Cancer Causes One in Four Israeli Deaths, New Statistics Show

But 18% drop in cases of disease registered over last generation, along with rise in survival rate.

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Cancer is responsible for one in four Israeli deaths, the Israel Cancer Association said Tuesday.  

At the same time, the number of Israelis coming down with the disease dropped 18 percent between 1990 and 2011 – while the rate of survival has risen.

Some 400 children in Israel are diagnosed with cancer each year, nearly half of them with leukemia. Preliminary findings from research at Haifa University indicate that if a child is breast-fed, as opposed to nursing from the bottle, the chances of the child contracting leukemia or lymphoma during his or her early years may be reduced by as much as 60 percent. This research is led by Dr. Lital Keinan-Boker.

At the other end of the age scale, people over the age of 65 are three times as likely to contract the disease as those ages 45 to 64, the association noted.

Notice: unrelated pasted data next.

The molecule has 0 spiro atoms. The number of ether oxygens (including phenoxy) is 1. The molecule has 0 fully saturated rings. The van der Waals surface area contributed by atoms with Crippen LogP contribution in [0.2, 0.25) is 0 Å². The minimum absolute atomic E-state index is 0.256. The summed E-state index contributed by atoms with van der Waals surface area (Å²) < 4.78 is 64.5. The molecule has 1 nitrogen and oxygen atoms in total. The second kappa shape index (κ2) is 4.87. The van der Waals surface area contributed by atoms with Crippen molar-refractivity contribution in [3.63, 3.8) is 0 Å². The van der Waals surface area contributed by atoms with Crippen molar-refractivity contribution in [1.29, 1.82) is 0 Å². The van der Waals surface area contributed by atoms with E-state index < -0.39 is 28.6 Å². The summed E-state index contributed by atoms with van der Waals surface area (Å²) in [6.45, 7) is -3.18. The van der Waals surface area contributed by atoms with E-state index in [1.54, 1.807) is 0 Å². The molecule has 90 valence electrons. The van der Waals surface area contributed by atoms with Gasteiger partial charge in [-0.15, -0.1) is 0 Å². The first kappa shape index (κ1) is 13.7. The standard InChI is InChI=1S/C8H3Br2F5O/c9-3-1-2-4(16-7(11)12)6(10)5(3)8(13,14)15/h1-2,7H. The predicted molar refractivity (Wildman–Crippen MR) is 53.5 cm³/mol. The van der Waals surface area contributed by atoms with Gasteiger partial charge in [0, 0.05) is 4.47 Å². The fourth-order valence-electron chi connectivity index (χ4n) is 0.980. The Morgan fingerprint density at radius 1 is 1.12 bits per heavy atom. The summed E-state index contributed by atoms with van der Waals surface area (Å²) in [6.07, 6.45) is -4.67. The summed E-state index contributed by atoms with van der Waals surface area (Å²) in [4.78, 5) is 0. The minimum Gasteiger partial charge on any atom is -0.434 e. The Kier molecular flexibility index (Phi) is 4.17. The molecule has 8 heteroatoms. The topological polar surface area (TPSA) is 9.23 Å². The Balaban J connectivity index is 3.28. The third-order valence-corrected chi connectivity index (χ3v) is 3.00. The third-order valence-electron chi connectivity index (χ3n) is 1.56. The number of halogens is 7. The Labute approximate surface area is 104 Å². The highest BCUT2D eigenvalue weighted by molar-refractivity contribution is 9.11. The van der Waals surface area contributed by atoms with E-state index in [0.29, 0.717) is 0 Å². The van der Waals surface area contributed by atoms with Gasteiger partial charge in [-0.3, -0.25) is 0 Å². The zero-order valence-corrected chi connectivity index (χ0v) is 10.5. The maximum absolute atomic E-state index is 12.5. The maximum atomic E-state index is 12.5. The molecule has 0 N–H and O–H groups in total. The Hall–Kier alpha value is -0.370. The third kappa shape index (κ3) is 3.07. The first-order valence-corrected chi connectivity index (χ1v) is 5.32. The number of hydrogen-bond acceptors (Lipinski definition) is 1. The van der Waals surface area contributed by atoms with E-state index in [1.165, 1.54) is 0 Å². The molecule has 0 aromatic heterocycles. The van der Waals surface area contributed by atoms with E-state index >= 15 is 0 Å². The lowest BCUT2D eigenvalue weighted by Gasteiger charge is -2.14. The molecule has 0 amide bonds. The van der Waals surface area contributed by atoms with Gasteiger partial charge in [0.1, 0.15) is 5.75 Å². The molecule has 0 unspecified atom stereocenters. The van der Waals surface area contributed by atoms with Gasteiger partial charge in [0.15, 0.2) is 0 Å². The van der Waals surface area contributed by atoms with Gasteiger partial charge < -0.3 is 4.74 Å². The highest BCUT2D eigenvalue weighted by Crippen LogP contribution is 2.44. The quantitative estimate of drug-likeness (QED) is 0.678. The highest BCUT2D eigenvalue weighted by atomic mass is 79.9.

"Today 75 percent of cancer deaths occur in people over 70. With life expectancy increasing, there are more people requiring cancer treatment," said Prof. Eliezer Robinson, chairman of the association. "These are older people who had background diseases associated with aging before they came down with cancer. The new challenge for the healthcare system today is to set up special geriatric units staffed by specialists from various disciplines to deal with the situation."

In 2011, there were 10,287 deaths in the country due to cancer, with 28,077 new patients contracting the disease. The main types of cancer that proved lethal to men were cancer of the lung, pancreas, prostate and rectum, while among women the chief causes of death were cancer of the breast, pancreas and rectum.

Illustrative image of cancer cells. Credit: Dreamstime

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